Stepping back from the implementation details, we discussed the benefits of interoperability beyond care of individuals – including population health and analytics – and Micky noted that different architectures and different networks are needed for different purposes. For example, “Direct” (i.e. , secure email) can support point-to-point sharing of individual patient health records fro individual appointments and care coordination purposes, but other use cases may need other approaches to sharing data. Transactional interoperability within smaller circles of providers than the universe served by Carequality and CommonWell may be better served using APIs. The Apple project delivering health record data from institutions to patients – one patient at a time – uses FHIR APIs. Bulk data transfers can also be implemented using FHIR APIs and the Argonaut Project is working on this problem now. Organizations that have a trust relationship can exchange data on a bulk basis (e.g. to support ACO care coordination for a population of patients).
“Interoperability is not a switch; it’s more like a dial.” In some cases, Micky observes, organizations just need the occasional exchange of records for patients going from one to the other. In other cases there is deep integration, sharing of patients, sharing of risk for panels of patients, and in that cirumstance, providers want to turn up the dial all the way on interoperability to collectively work together to improve patient care management.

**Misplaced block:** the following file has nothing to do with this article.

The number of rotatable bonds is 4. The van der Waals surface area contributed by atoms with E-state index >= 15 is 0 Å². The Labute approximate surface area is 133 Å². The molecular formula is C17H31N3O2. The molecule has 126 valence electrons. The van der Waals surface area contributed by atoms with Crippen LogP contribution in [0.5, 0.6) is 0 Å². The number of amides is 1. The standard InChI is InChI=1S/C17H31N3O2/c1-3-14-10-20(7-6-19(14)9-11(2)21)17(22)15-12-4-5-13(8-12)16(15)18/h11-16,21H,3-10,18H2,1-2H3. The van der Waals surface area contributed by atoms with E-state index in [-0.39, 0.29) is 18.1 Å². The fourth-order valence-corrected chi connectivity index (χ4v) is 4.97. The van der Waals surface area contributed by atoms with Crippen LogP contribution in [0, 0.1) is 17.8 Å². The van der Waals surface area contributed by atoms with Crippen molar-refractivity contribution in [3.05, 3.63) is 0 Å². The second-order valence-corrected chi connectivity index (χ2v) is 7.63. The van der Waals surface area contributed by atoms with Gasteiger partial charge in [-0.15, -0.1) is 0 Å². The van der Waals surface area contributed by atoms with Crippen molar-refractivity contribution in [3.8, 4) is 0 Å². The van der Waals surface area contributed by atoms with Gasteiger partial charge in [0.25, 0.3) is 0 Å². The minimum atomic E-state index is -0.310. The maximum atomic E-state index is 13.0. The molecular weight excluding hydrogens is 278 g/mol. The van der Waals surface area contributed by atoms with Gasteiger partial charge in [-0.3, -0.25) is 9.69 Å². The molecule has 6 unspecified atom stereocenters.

When I asked Micky what he hoped would be different five years from now, he had two clear answers. First, he said that he hopes providers don’t know what Carequality and CommonWell are, just as we don’t need to know what cell phone carrier someone uses in order to call them on the phone. The experience of getting records from other providers, the core interoperability function, should be the same no matter what. Second, he is hoping for a mature API and app ecosystem for both providers and patients so that everyone can “get data you have the right to see and do cool things with it.” We should have the same convenient and seamless “app store experience” in healthcare that we do throughout the rest of our lives.
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This article was originally published on HealthBlawg and is republished here with permission.